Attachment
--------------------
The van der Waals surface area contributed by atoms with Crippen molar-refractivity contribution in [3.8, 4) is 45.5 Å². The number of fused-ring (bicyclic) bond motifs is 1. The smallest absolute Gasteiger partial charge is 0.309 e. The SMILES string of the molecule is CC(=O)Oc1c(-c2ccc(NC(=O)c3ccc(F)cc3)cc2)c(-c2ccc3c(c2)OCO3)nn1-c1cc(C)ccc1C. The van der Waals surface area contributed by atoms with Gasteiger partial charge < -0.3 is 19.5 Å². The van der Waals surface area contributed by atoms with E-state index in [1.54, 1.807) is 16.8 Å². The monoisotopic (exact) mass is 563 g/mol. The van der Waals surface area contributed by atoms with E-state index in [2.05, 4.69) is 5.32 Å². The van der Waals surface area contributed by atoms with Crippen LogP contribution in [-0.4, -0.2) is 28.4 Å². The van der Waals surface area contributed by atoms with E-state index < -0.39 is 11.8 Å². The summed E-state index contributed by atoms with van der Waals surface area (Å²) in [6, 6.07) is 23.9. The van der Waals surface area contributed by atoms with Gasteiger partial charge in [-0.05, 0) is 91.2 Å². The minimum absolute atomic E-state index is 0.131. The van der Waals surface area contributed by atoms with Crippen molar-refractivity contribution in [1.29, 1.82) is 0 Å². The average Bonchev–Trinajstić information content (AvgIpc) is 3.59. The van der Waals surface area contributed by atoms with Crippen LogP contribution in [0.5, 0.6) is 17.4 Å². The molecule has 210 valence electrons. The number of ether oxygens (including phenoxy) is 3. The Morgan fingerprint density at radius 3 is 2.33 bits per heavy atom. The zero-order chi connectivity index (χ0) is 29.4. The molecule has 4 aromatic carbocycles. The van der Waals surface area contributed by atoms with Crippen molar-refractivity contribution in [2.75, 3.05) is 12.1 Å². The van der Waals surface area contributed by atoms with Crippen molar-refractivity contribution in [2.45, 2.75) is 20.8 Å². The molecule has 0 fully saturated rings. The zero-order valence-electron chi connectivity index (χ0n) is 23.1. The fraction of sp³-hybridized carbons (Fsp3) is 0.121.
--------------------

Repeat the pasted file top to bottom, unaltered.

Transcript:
The van der Waals surface area contributed by atoms with Crippen molar-refractivity contribution in [3.8, 4) is 45.5 Å². The number of fused-ring (bicyclic) bond motifs is 1. The smallest absolute Gasteiger partial charge is 0.309 e. The SMILES string of the molecule is CC(=O)Oc1c(-c2ccc(NC(=O)c3ccc(F)cc3)cc2)c(-c2ccc3c(c2)OCO3)nn1-c1cc(C)ccc1C. The van der Waals surface area contributed by atoms with Gasteiger partial charge < -0.3 is 19.5 Å². The van der Waals surface area contributed by atoms with E-state index in [1.54, 1.807) is 16.8 Å². The monoisotopic (exact) mass is 563 g/mol. The van der Waals surface area contributed by atoms with E-state index in [2.05, 4.69) is 5.32 Å². The van der Waals surface area contributed by atoms with Crippen LogP contribution in [-0.4, -0.2) is 28.4 Å². The van der Waals surface area contributed by atoms with E-state index < -0.39 is 11.8 Å². The summed E-state index contributed by atoms with van der Waals surface area (Å²) in [6, 6.07) is 23.9. The van der Waals surface area contributed by atoms with Gasteiger partial charge in [-0.05, 0) is 91.2 Å². The minimum absolute atomic E-state index is 0.131. The van der Waals surface area contributed by atoms with Crippen molar-refractivity contribution in [1.29, 1.82) is 0 Å². The average Bonchev–Trinajstić information content (AvgIpc) is 3.59. The van der Waals surface area contributed by atoms with Crippen LogP contribution in [0.5, 0.6) is 17.4 Å². The molecule has 210 valence electrons. The number of ether oxygens (including phenoxy) is 3. The Morgan fingerprint density at radius 3 is 2.33 bits per heavy atom. The zero-order chi connectivity index (χ0) is 29.4. The molecule has 4 aromatic carbocycles. The van der Waals surface area contributed by atoms with Crippen molar-refractivity contribution in [2.75, 3.05) is 12.1 Å². The van der Waals surface area contributed by atoms with Crippen molar-refractivity contribution in [2.45, 2.75) is 20.8 Å². The molecule has 0 fully saturated rings. The zero-order valence-electron chi connectivity index (χ0n) is 23.1. The fraction of sp³-hybridized carbons (Fsp3) is 0.121.